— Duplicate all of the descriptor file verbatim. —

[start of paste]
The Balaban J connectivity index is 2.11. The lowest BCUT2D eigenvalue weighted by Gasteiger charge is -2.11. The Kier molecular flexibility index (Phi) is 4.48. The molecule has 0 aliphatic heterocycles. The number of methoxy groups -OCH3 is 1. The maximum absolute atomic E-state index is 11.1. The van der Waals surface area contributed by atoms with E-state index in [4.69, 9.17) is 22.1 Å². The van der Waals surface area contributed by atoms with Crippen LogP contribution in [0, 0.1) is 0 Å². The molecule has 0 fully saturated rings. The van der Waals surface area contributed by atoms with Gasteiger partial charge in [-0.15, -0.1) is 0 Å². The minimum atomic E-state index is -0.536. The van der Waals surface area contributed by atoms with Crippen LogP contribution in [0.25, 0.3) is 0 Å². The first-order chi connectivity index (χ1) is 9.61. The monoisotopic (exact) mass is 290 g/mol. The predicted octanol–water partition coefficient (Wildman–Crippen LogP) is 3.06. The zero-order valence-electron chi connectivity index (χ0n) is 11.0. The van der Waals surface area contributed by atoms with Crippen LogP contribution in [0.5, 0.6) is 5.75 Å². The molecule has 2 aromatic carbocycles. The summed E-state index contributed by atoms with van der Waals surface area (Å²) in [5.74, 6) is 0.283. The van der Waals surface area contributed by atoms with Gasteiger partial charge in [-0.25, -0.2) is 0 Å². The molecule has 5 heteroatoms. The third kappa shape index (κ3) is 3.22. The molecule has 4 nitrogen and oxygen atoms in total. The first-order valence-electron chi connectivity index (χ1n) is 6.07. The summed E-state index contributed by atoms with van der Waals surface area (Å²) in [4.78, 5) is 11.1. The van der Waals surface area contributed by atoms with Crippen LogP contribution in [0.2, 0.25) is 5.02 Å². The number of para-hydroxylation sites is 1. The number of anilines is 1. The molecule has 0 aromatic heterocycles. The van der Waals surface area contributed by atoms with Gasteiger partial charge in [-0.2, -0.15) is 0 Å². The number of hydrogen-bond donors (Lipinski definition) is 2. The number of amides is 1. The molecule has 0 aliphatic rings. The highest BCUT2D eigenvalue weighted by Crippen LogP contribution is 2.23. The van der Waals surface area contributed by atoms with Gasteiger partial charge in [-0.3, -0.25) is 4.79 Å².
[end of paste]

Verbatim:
The Balaban J connectivity index is 2.11. The lowest BCUT2D eigenvalue weighted by Gasteiger charge is -2.11. The Kier molecular flexibility index (Phi) is 4.48. The molecule has 0 aliphatic heterocycles. The number of methoxy groups -OCH3 is 1. The maximum absolute atomic E-state index is 11.1. The van der Waals surface area contributed by atoms with E-state index in [4.69, 9.17) is 22.1 Å². The van der Waals surface area contributed by atoms with Crippen LogP contribution in [0, 0.1) is 0 Å². The molecule has 0 fully saturated rings. The van der Waals surface area contributed by atoms with Gasteiger partial charge in [-0.15, -0.1) is 0 Å². The minimum atomic E-state index is -0.536. The van der Waals surface area contributed by atoms with Crippen LogP contribution in [0.25, 0.3) is 0 Å². The first-order chi connectivity index (χ1) is 9.61. The monoisotopic (exact) mass is 290 g/mol. The predicted octanol–water partition coefficient (Wildman–Crippen LogP) is 3.06. The zero-order valence-electron chi connectivity index (χ0n) is 11.0. The van der Waals surface area contributed by atoms with Crippen LogP contribution in [0.5, 0.6) is 5.75 Å². The molecule has 2 aromatic carbocycles. The summed E-state index contributed by atoms with van der Waals surface area (Å²) in [5.74, 6) is 0.283. The van der Waals surface area contributed by atoms with Gasteiger partial charge in [-0.25, -0.2) is 0 Å². The molecule has 5 heteroatoms. The third kappa shape index (κ3) is 3.22. The molecule has 4 nitrogen and oxygen atoms in total. The first-order valence-electron chi connectivity index (χ1n) is 6.07. The summed E-state index contributed by atoms with van der Waals surface area (Å²) in [4.78, 5) is 11.1. The van der Waals surface area contributed by atoms with Crippen LogP contribution in [0.2, 0.25) is 5.02 Å². The number of para-hydroxylation sites is 1. The number of anilines is 1. The molecule has 0 aromatic heterocycles. The van der Waals surface area contributed by atoms with Gasteiger partial charge in [-0.2, -0.15) is 0 Å². The number of hydrogen-bond donors (Lipinski definition) is 2. The number of amides is 1. The molecule has 0 aliphatic rings. The highest BCUT2D eigenvalue weighted by Crippen LogP contribution is 2.23. The van der Waals surface area contributed by atoms with Gasteiger partial charge in [-0.3, -0.25) is 4.79 Å².